1917 Box Office Win

“1917” Wins Box Office Battle

BOX OFFICE REPORT

January 10-12, 2020

(estimates from BoxOfficeMojo.com)

TOP 5

1917 $36.5 million
Star Wars: The Rise of Skywalker  $15 million
Jumanji: The Next Level  $14 million
Like a Boss $10 million
Just Mercy  $10 million

After two strong weeks in limited release, and a Best Picture win at the Golden Globes, 1917 dominated the box office this weekend. Adding more than 3,400 screens, the World War I epic took the top spot with an estimated $36.5 million. The film is sure to pick up a slew of Oscar nominations this week and should have an excellent run over the next month, thanks to especially weak competition.

Star Wars: The Rise of Skywalker finally fell to second place after only three weeks on top. It's nearing half a billion dollars domestically, and it may surpass Rogue One. But it will still be the weakest film in this trilogy critically and commercially. Jumanji: The Next Level is also performing below its predecessor. $300 million seems out of reach.

Like a Boss was one of two true new releases, and it managed a meager $10 million. That's way off from previous highlights for Tiffany Haddish (like Girls Trip) and Rose Byrne (like Neighbors). It practically tied with the expansion of Just Mercy. That $10 million opening is actually the best Warner Bros. has done for any movie that didn't involve clowns. Their 2019 really was that dismal.

Outside the top 5:

  • This Weekend's Indie Champ: Korean action flick Ashfall, about a group of people trapped near the Chinese-North Korean border when a volcano erupts. The film averaged $8,658 on its pair of screens.
  • Underwater was sunk almost immediately. The Kristen Stewart-led creature feature earned just $7 million on an $80 million budget.
  • It wasn't a high bar to clear, but Terrence Malick's A Hidden Life has outgrossed his two previous features (both of which featured major movie stars) combined, clearing $1.5 million.

Next week:

Cats was only a month ago, but we're already getting another world-class disaster featuring talking animals. The oft-delayed Dolittle, featuring Robert Downey, Jr. sporting a terrible Welsh accent, finally opens. Anything more than $10 million would be absolutely shocking. And there's no telling how Bad Boys for Life will perform. Its predecessor opened nearly 17 years ago and was a big commercial hit despite getting absolutely savage reviews (which in my opinion were absolutely deserved). At this point, does anyone care? Will Smith hasn't had a major hit as the true lead of a film since Men in Black 3. I'll split the difference and guess $20 million worth of tickets from the morbidly curious.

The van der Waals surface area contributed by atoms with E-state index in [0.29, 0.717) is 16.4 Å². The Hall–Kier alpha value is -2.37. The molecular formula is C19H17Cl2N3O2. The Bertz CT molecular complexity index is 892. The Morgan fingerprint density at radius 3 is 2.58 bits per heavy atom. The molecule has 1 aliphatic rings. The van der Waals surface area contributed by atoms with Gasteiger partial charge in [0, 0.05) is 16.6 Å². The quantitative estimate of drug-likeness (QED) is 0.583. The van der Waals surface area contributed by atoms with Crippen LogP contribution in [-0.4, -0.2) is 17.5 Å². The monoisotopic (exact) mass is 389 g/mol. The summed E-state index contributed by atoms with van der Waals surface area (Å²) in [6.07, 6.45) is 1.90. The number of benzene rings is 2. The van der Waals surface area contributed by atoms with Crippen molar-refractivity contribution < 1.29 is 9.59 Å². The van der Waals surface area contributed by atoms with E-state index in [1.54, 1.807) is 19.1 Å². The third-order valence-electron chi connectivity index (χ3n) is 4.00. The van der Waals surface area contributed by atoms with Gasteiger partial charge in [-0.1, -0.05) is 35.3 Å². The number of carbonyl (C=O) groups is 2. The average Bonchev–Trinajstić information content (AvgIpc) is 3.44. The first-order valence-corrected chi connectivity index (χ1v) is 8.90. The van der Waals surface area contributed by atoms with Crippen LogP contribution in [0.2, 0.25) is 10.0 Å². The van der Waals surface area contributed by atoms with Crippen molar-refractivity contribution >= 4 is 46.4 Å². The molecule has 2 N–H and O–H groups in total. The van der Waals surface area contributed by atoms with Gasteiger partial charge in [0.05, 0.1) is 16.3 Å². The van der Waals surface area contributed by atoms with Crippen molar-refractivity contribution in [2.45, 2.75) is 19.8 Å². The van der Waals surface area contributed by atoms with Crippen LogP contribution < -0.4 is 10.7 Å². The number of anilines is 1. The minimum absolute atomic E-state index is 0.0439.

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About Kip Mooney

Kip Mooney
Like many film critics born during and after the 1980s, my hero is Roger Ebert. The man was already the best critic in the nation when he won the Pulitzer in 1975, but his indomitable spirit during and after his recent battle with cancer keeps me coming back to read not only his reviews but his insightful commentary on the everyday. But enough about a guy you know a lot about. I knew I was going to be a film critic—some would say a snob—in middle school, when I had to voraciously defend my position that The Royal Tenenbaums was only a million times better than Adam Sandler’s remake of Mr. Deeds. From then on, I would seek out Wes Anderson’s films and avoid Sandler’s like the plague. Still, I like to think of myself as a populist, and I’ll be just as likely to see the next superhero movie as the next Sundance sensation. The thing I most deplore in a movie is laziness. I’d much rather see movies with big ambitions try and fail than movies with no ambitions succeed at simply existing. I’m also a big advocate of fun-bad movies like The Room and most of Nicolas Cage’s work. In the past, I’ve written for The Dallas Morning News and the North Texas Daily, which I edited for a semester. I also contributed to Dallas-based Pegasus News, which in the circle of life, is now part of The Dallas Morning News, where I got my big break in 2007. Eventually, I’d love to write and talk about film full-time, but until that’s a viable career option, I work as an auditor for Wells Fargo. I hope to one day meet my hero, go to the Toronto International Film Festival, and compete on Jeopardy. Until then, I’m excited to share my love of film with you.